Mid-1960s: Judy gets her own television series, but she is forced to go on the road again after it is cancelled, due to low ratings, for playing in the same time slot as "Bonanza" and for critics at the studio complaining about her touching the other guests on the show, which was a strict taboo at that time on the networks. Her tour of Australia starts off well, but her concert in Melbourne is a flop; she has trouble remembering the words to her songs, stumbles, and is heckled by the audience before being booed off stage. She later marries for a fourth time, this time to Mark Herron. This marriage lasts a mere five months as he turns out to be gay and is discovered in bed with a male pool cleaner, and she throws him out. Lorna begins to understand the connection between her mother's erratic behaviour and her medication. Judy reconciles with Sid, who books her at the Palace Theatre, this time with Lorna and Joey. He gives Lorna some instructions on how to take care of her mother. However, life with Judy (which included constantly—and secretly—moving from one place to another because of her inability to pay bills) and looking after her and Joey becomes too much for Lorna, who collapses from exhaustion. Fearing for his children's safety, Sid takes them to live with him in Los Angeles.
1969: Judy marries for a fifth and final time. Her new husband is Mickey Deans. They settle in London. Liza, Lorna, and Joey call her on her 47th birthday, and say they will come and spend the summer with her when school finishes in two weeks. Twelve days later, she dies from an accidental overdose of sleeping pills. A hysterical Lorna sobs in Sid's arms. The film ends with Judy performing "Get Happy".
- Judy Davis as Judy Garland
- Carley Alves as Judy (age 2)
- Tammy Blanchard as Judy (age 12-21)
- Hugh Laurie as Vincente Minnelli
- Victor Garber as Sid Luft
- John Benjamin Hickey as Roger Edens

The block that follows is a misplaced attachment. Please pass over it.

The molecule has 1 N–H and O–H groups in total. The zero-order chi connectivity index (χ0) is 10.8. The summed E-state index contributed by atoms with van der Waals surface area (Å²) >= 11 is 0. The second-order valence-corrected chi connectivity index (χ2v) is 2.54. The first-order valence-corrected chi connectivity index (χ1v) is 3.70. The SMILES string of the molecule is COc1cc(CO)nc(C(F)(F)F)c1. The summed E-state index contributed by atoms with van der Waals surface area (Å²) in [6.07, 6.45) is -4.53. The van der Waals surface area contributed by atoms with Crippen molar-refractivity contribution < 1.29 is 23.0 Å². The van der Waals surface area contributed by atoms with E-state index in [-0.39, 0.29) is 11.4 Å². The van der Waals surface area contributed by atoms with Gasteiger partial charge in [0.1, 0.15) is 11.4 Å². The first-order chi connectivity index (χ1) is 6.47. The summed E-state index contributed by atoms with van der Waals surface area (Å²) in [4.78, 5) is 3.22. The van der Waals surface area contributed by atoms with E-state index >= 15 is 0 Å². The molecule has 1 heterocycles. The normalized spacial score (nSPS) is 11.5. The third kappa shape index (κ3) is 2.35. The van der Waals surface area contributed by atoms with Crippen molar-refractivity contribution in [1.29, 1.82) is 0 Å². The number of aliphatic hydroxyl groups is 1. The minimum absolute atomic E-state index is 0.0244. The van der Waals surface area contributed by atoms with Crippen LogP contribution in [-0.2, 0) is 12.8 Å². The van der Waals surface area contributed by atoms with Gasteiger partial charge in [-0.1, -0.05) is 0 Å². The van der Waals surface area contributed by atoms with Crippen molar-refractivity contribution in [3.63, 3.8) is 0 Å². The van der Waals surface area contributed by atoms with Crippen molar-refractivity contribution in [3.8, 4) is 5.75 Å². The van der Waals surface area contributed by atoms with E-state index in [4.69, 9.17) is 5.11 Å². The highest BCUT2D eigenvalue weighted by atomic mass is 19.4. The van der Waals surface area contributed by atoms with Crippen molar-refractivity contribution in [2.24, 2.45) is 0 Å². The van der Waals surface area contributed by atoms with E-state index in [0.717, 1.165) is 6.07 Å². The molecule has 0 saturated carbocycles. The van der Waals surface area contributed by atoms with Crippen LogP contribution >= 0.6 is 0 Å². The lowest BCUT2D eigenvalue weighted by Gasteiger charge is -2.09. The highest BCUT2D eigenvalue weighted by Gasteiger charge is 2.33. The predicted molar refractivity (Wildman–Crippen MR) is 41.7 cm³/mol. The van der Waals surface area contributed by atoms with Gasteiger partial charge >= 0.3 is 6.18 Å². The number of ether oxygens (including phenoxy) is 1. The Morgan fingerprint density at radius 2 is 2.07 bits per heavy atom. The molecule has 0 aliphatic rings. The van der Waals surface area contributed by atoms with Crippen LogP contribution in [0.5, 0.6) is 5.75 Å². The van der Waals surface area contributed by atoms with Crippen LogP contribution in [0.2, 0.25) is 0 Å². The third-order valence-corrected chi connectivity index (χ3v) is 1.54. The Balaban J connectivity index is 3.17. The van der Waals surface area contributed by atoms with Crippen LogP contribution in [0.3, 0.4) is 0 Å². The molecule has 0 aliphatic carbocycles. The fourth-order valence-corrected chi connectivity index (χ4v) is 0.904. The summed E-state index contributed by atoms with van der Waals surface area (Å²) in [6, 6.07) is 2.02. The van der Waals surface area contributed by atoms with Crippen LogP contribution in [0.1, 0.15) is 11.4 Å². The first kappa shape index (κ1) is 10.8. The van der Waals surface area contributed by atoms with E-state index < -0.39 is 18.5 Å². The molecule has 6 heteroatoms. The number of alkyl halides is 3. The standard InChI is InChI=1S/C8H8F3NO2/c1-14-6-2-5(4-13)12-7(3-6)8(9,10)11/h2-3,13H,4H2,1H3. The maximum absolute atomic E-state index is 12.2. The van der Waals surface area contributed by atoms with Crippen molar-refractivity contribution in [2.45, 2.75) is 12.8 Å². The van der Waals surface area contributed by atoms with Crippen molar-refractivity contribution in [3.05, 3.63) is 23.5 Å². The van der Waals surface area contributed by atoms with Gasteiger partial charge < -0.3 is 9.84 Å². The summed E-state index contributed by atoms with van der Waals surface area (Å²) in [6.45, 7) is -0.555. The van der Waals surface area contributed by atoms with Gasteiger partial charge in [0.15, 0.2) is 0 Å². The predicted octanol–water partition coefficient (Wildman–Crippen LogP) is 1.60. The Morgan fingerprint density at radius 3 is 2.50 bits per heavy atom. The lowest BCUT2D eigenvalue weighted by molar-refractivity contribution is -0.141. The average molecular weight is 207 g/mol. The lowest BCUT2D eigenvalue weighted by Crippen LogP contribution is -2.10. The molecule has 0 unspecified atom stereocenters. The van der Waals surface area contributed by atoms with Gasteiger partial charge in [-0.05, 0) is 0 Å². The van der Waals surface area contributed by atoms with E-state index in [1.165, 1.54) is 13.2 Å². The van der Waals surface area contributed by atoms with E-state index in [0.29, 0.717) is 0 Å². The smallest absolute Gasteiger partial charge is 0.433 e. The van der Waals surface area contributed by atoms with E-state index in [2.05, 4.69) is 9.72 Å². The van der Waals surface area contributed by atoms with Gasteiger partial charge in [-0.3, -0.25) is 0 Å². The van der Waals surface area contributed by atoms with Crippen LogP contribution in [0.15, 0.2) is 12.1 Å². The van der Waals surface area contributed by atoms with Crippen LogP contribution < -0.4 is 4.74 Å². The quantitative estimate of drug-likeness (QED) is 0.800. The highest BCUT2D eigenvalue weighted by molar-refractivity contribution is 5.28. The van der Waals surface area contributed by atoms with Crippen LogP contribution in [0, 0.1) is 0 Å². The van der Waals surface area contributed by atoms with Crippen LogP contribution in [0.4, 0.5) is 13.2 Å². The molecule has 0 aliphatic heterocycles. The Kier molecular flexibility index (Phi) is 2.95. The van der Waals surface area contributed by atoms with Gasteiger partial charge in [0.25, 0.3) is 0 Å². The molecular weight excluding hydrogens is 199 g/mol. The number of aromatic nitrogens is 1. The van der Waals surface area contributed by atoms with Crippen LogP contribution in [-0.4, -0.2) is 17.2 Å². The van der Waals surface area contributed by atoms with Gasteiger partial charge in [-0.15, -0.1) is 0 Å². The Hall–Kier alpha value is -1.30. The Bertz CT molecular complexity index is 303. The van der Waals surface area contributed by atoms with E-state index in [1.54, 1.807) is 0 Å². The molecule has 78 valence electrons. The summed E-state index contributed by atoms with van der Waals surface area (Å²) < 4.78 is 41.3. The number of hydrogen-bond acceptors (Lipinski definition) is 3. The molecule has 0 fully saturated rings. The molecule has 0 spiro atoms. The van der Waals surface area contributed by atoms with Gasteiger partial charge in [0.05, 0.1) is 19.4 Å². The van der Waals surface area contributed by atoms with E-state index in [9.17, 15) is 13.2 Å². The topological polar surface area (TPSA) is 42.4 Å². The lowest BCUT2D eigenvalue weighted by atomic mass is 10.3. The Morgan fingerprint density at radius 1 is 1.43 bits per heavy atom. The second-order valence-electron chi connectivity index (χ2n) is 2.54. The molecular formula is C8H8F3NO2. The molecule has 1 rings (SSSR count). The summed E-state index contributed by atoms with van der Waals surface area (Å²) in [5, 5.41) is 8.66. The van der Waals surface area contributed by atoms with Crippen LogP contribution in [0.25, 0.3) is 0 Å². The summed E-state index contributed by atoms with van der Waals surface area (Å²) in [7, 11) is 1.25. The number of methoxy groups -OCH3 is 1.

- Sonja Smits as Kay Thompson
- Alison Pill as young Lorna Luft
- Amber Metcalfe as Lorna (age 6)
- Mackenzie Weiner as Lorna (age 3)
- Krista Sutton as Lorna (adult)
- Aidan Devine as Frank Gumm
- Marsha Mason as Ethel Gumm
- Lindy Booth as Lana Turner
- Al Waxman as Louis B. Mayer
- Dwayne Adams as Mickey Rooney
- Jayne Eastwood as Lottie
- Martin Randez as Mark Herron
- Hume Baugh as Mickey Deans
- Daniel Kash as Arthur Freed
- Stewart Bick as Artie Shaw
- Rosemary Dunsmore as Ida Koverman
- Cara Pifko as Jimmy Gumm (adult)
- Josephine De Cosma as Jimmy Gum (age 7)
- Zoe Heath as Suzy Gumm (adult)
- Samantha Gerber as Suzy Gumm (age 9)
- Michael Rhoades as Busby Berkeley
- Gerry Salsberg as Charles Bickford
- Phillip MacKenzie as Victor Fleming
- Thea Gill as Lucille Bremer
- Noah Henne as The Scarecrow (Ray Bolger)
- James Kall as The Tin Man (Jack Haley)
- Michael B. King as The Lion (Bert Lahr)
- Harrison Kane as Joey Luft (age 7-10)
- Alex House as Joey Luft (age 11-15)
- Ellis Turner as Joey Luft (age 4) (uncredited)
- Brittany Payer as Liza Minnelli (age 1-2)
- Arielle Di Iulio as Liza (age 6-8)
- Sarah Moussadji as Liza (age 12-15)
- Marie Ward as Liza (age 23)
- Rob Smith as David Begelman
- Christopher Marren as Freddie Fields
- Richard M. Davidson as Jack Warner
- Derek Keurvorst as George Cukor
- Aron Tager as George Jessel
- William Holden as Himself (archive footage)
- Grace Kelly as Herself - Academy Award Recipient (archive footage)
- Cynthia Gibb as Narrator (older Lorna)
- Broadcast Film Critics:
- Best Actress - Best TV Movie (Judy Davis)
- Best TV Movie
- Emmy Awards:
- Outstanding Lead Actress in a Miniseries or a Movie (Judy Davis)
- Outstanding Supporting Actress in a Miniseries or a Movie (Tammy Blanchard)
- Outstanding Costumes for a Miniseries, Movie or a Special
- Outstanding Hairstyling for a Miniseries, Movie or a Special
- Outstanding Makeup for a Miniseries, Movie or a Special (Pamela Roth)
- Golden Globe Awards:
- Best Actress - Miniseries or TV Movie (Judy Davis)
- Satellite Awards:
- Best Actress - Miniseries or TV Movie (Judy Davis)
- Best Miniseries
- Screen Actors Guild Awards:
- Best Actress - Miniseries or TV Movie (Judy Davis)
The miniseries was released on DVD in region 1 on January 22, 2002 and re-released on DVD on May 22, 2012.
- Article on the "Judy Garland Show", plus the dialogue in the mini-series itself